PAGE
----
The option with lending a power supply from someone else is the best test but right now there's no such option, unfortunately.

Thanks for your reply.
 

MadsModsat

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I know whats the tendency here - to point the finger towards the power supply
I can see what you mean, but sometimes reccomendations that seems to be a frequently offered solution, are actually based on the fact, that it is actually very often the correct solution - not just because it is funny recommending someone to spend their money on something completely unneccesary, without having any valid reasons for recommending it. I think it is safe to say, that most people on these forums, are only here with the best intentions in mind

To be honest, the additional information you provided about the age and condition of the PSU, actually makes it stand out even more as the most likely cause of the problem, in my opinion. Poor qualilty, refurbished.

But hopefully someone else can offer some advice which you find more useful. I can't positively say that the PSU is the actual problem, but with the details provided so far, that is definately the first piece of hardware I would personally try to either confirm or rule out as the most likely cause of the problem, before chasing possible dead ends in other areas.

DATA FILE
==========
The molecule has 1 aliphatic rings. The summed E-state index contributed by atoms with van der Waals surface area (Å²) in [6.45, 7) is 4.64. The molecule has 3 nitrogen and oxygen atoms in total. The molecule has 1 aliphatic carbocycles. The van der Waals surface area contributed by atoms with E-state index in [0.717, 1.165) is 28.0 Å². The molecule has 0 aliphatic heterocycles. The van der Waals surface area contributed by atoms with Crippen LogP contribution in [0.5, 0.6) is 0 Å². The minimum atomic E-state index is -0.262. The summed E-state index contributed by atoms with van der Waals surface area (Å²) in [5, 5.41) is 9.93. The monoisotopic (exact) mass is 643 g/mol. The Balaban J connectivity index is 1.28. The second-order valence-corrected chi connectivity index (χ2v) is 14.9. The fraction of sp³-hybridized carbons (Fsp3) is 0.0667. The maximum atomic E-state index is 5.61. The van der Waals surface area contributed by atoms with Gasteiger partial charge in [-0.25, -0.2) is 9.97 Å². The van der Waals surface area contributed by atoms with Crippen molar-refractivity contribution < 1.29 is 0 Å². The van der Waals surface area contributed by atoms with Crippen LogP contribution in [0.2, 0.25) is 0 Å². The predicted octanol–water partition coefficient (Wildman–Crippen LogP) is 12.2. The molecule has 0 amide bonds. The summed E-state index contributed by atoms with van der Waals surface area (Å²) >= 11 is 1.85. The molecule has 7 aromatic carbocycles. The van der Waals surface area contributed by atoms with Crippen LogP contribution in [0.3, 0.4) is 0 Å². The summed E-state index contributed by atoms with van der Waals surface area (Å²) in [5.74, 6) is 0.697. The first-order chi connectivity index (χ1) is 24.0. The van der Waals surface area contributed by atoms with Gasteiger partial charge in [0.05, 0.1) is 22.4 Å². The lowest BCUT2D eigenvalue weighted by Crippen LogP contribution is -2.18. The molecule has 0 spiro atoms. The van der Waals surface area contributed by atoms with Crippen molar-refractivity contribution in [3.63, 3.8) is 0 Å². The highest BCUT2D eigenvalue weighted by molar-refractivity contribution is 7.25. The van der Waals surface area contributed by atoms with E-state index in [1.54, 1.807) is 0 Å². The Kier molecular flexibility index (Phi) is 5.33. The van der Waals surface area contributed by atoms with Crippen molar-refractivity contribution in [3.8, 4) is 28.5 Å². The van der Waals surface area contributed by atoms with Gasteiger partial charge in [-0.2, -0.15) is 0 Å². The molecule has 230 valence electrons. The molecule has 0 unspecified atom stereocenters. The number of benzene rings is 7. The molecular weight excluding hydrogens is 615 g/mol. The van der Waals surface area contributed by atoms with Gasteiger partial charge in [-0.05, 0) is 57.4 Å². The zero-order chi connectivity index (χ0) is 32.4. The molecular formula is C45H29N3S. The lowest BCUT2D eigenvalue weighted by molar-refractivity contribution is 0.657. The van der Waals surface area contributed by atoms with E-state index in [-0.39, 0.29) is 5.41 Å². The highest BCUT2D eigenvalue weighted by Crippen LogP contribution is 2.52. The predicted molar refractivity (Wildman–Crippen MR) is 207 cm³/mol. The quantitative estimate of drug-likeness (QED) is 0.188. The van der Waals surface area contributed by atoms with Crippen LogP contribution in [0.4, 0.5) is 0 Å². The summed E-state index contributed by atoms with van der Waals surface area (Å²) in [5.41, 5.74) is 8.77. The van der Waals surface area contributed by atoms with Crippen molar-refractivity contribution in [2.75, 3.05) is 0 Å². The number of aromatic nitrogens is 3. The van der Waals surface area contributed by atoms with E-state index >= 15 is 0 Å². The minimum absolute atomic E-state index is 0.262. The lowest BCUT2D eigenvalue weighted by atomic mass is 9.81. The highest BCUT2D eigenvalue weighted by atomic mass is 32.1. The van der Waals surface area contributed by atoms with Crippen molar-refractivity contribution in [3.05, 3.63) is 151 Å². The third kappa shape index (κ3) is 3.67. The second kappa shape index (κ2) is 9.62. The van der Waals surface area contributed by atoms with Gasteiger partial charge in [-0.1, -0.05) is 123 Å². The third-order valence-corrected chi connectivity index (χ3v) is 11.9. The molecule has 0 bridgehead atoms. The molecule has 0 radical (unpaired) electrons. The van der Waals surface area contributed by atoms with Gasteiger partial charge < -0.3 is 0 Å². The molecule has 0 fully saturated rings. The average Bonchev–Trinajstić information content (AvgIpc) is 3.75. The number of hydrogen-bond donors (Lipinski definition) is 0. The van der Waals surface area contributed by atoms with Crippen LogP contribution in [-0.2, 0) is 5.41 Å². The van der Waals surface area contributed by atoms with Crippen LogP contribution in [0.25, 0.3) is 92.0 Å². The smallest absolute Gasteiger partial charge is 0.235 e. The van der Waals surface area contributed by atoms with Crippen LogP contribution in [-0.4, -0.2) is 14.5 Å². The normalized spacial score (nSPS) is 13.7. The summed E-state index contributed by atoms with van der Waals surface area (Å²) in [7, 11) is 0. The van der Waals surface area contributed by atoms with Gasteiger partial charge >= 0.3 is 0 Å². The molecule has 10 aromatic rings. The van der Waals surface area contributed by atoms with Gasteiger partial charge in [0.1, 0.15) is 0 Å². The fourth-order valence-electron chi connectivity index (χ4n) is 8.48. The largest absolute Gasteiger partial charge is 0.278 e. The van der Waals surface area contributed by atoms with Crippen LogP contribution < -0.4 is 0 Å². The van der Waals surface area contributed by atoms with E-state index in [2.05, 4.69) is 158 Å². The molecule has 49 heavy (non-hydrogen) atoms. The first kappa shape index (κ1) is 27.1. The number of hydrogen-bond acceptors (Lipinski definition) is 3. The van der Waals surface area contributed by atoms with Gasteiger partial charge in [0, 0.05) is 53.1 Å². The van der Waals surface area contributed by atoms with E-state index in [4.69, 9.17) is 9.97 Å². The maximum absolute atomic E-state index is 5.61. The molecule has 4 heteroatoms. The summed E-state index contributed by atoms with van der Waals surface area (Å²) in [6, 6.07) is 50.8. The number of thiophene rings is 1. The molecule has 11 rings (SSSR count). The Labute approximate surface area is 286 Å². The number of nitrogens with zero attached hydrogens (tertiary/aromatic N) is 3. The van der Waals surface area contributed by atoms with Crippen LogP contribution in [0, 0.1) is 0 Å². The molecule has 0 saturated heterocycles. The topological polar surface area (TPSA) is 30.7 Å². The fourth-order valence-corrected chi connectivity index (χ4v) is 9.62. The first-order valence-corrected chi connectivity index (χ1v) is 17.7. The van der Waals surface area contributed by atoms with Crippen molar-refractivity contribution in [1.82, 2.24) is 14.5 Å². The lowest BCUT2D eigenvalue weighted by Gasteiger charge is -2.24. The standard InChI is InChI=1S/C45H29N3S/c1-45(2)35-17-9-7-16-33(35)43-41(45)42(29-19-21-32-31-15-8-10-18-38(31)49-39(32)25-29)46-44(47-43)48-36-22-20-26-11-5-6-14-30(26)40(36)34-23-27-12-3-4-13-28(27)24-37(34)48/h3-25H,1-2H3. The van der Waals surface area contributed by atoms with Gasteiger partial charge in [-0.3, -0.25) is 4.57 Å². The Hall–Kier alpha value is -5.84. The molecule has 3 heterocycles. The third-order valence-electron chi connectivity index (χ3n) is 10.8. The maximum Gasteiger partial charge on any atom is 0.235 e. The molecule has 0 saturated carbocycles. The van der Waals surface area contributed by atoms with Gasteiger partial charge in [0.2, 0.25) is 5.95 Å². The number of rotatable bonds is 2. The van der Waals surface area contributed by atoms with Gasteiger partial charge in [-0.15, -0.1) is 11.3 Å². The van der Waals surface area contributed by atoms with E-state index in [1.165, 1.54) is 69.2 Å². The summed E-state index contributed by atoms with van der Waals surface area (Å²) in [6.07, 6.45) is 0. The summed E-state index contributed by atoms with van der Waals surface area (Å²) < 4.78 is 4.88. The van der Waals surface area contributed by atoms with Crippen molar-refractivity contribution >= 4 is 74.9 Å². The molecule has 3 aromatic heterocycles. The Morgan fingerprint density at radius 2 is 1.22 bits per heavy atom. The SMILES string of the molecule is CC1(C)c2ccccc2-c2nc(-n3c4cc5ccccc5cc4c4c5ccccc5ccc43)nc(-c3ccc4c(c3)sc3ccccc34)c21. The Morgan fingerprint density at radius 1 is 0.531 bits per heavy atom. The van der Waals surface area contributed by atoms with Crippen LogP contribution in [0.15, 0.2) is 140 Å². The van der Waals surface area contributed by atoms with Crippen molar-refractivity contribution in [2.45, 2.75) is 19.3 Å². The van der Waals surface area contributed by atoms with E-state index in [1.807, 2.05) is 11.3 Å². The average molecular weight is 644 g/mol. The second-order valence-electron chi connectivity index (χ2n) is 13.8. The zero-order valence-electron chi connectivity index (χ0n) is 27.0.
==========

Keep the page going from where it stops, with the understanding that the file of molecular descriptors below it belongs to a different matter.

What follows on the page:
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Apr 15, 2020
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To be honest if the power supply has a problem, I'm more worried if it can damage some other components than is to "lose" some money on a new one.

What specs would you recommend for a new one? What wattage, what % of efficiency, what protections, brand, etc?
 

MadsModsat

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If you follow this link to the PSU guide, you'll find a lot of solid advice and recommendations for picking the right PSU for your system.

This way you will also be able to determine for yourself, if you find the suggested models are well suited for your specific requirements, and not just something which is recommended automatically with little consideration for your actual needs.
 
Reactions: Andre-V
Apr 15, 2020